POSTED: 1:30 a.m. HST, Jun 3, 2011
The parent of American Airlines, coming off a $436 million loss in the first quarter, is dropping its lone daily San Francisco-Honolulu flight and taking 188 seats a day out of the Hawaii market in September.
But Hawaiian Airlines said Thursday it will help meet demand by increasing capacity on its own San Francisco-Honolulu flight by 30 seats on Nov. 6 by subbing its 294-seat Airbus A330-200 for its 264-seat Boeing 767-300ER.
AMR Corp. said Thursday it is eliminating its nonstop San Francisco-Honolulu route on Sept. 7 as it attempts to turn around its finances.
"It's part of our strategy to focus on cornerstone markets — Los Angeles, Dallas/Fort Worth, Chicago, Miami and New York," AMR spokesman Jim Faulkner said.
In April, AMR said it was scaling back plans to add new flights and retiring at least 25 older, gas-guzzling planes amid high fuel prices.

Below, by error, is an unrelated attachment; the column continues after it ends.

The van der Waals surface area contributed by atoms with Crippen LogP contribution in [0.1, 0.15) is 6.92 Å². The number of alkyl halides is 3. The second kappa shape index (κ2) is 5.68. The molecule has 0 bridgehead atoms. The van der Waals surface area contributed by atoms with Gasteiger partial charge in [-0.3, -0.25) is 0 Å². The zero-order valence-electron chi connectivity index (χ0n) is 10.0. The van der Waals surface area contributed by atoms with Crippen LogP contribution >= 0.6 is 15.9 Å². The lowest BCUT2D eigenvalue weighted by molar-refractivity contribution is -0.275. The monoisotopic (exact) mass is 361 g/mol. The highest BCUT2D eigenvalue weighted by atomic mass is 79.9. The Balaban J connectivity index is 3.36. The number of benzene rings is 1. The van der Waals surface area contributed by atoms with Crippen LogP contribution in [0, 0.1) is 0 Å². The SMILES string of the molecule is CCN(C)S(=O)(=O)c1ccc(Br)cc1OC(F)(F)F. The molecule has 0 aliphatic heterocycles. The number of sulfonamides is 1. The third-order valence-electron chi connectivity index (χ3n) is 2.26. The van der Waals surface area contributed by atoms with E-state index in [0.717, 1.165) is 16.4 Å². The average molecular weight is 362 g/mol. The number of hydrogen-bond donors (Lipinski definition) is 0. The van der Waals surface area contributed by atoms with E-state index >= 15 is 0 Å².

Faulkner said the airline doesn't break out its load factor, or percentage of seats filled, on specific flights, but added that "if a service doesn't have a return on it that we like, we would look at redeploying it to another market."
American was using a Boeing 757 on the San Francisco-Honolulu route.
Following the cancellation, American will have 12 flights a day to Hawaii — which include the four major islands — from Los Angeles, Dallas and Chicago.
Delta Air Lines and United Airlines also fly between San Francisco and Honolulu.